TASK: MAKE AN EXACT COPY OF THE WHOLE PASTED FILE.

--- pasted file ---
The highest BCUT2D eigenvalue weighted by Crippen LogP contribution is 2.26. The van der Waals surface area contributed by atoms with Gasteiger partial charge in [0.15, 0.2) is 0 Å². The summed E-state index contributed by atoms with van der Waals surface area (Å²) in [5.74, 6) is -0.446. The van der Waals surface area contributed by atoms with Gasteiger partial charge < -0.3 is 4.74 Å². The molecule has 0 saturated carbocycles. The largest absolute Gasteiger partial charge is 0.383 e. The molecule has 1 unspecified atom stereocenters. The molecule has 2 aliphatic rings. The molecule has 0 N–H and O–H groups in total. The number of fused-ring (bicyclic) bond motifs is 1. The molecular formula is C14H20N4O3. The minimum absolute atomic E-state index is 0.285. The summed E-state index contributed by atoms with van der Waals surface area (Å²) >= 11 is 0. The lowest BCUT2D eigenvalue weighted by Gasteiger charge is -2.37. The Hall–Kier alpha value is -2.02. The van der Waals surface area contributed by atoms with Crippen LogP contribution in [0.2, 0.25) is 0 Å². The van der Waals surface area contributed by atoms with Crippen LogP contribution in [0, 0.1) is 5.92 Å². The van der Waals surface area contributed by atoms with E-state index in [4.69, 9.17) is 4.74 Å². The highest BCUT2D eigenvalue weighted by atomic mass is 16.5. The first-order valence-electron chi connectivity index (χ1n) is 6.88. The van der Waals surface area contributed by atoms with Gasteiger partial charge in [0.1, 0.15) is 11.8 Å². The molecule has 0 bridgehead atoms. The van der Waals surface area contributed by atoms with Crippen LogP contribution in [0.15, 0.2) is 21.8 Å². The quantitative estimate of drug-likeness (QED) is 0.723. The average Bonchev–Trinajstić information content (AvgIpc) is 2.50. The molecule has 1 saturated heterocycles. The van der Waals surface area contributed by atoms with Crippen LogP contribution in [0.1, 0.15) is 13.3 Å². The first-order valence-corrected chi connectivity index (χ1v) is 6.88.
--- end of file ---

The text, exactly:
The highest BCUT2D eigenvalue weighted by Crippen LogP contribution is 2.26. The van der Waals surface area contributed by atoms with Gasteiger partial charge in [0.15, 0.2) is 0 Å². The summed E-state index contributed by atoms with van der Waals surface area (Å²) in [5.74, 6) is -0.446. The van der Waals surface area contributed by atoms with Gasteiger partial charge < -0.3 is 4.74 Å². The molecule has 0 saturated carbocycles. The largest absolute Gasteiger partial charge is 0.383 e. The molecule has 1 unspecified atom stereocenters. The molecule has 2 aliphatic rings. The molecule has 0 N–H and O–H groups in total. The number of fused-ring (bicyclic) bond motifs is 1. The molecular formula is C14H20N4O3. The minimum absolute atomic E-state index is 0.285. The summed E-state index contributed by atoms with van der Waals surface area (Å²) >= 11 is 0. The lowest BCUT2D eigenvalue weighted by Gasteiger charge is -2.37. The Hall–Kier alpha value is -2.02. The van der Waals surface area contributed by atoms with Crippen LogP contribution in [0.2, 0.25) is 0 Å². The van der Waals surface area contributed by atoms with Crippen LogP contribution in [0, 0.1) is 5.92 Å². The van der Waals surface area contributed by atoms with E-state index in [4.69, 9.17) is 4.74 Å². The highest BCUT2D eigenvalue weighted by atomic mass is 16.5. The first-order valence-electron chi connectivity index (χ1n) is 6.88. The van der Waals surface area contributed by atoms with Gasteiger partial charge in [0.1, 0.15) is 11.8 Å². The molecule has 0 bridgehead atoms. The van der Waals surface area contributed by atoms with Crippen LogP contribution in [0.15, 0.2) is 21.8 Å². The quantitative estimate of drug-likeness (QED) is 0.723. The average Bonchev–Trinajstić information content (AvgIpc) is 2.50. The molecule has 1 saturated heterocycles. The van der Waals surface area contributed by atoms with Crippen LogP contribution in [0.1, 0.15) is 13.3 Å². The first-order valence-corrected chi connectivity index (χ1v) is 6.88.